In his prior role at the Ministry of Human Resources, Dr. Subra was instrumental in the introduction of a minimum wage in Malaysia and brought forth various reforms to protect workers, many of whom are of Indian descent. It is estimated that over 10% of Malaysia’s population are non-citizens, and the MOH has always taken the stance that a person’s documentation status would not be a factor “as far as managing public health issues are concerned”. He highlighted the example of Singapore, which had initially controlled the pandemic but then discovered a cluster among migrant workers, and acknowledged the importance of protecting at-risk groups, particularly those residing in crowded congregate housing. In contrast to U.S. policy, the Malaysian MOH made testing available regardless of migration status and treated all patients equitably if they happened to be diagnosed with the virus.

Invest in Health Systems

Dr. Subra also underscored one of the most fundamental ingredients of success in managing a pandemic: investment in strong health systems and public health functions, which allow for rapid response and resilience, as exemplified in many of the previously referenced Asian success stories. Preventive medicine on both the personal and societal levels was the signature of his tenure as Minister of Health, where he emphasized nutrition to combat obesity and non-communicable diseases (NCDs), and early detection of disease. The public health system in Malaysia, the origins of which predate the country’s emergence as an independent nation in 1963, focused on two primary objectives, Dr. Subra elaborated: 1) ensuring optimal maternity and child health care and 2) ensuring a capacity to control infectious and contagious diseases. Originally established under British colonialism, the system was structured to manage these two priorities at the federal, state, and district levels in an integrated manner, enabling services to expand to the most rural villages. Malaysia’s preparedness also benefited from a commitment to universal health coverage and a long history of dealing with malaria, tuberculosis, filariasis, Nipah virus, and Dengue fever. In efforts to control these diseases, Malaysia’s government created a surveillance and containment approach grounded in basic public health measures. In addition, Malaysia developed sophisticated systems of environmental and vector control.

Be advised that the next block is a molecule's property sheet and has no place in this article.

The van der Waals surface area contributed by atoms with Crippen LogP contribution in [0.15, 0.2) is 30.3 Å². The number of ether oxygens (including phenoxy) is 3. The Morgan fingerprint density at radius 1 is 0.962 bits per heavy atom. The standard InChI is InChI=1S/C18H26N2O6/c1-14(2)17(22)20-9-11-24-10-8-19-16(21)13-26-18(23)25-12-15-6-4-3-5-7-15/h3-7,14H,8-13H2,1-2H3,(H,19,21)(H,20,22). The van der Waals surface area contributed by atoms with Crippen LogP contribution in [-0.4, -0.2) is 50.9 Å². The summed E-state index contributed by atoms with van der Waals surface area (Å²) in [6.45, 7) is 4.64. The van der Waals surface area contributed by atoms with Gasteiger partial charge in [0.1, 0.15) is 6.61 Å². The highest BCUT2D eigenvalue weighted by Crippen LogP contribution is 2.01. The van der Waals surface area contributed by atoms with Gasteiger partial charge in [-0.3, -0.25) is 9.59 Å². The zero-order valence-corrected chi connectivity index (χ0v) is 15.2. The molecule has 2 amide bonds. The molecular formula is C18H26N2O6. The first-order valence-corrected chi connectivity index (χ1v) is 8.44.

Voices in Leadership webcast series enhances leadership, connecting high-profile leaders with the Harvard School of Public Health community. hsph.me/voices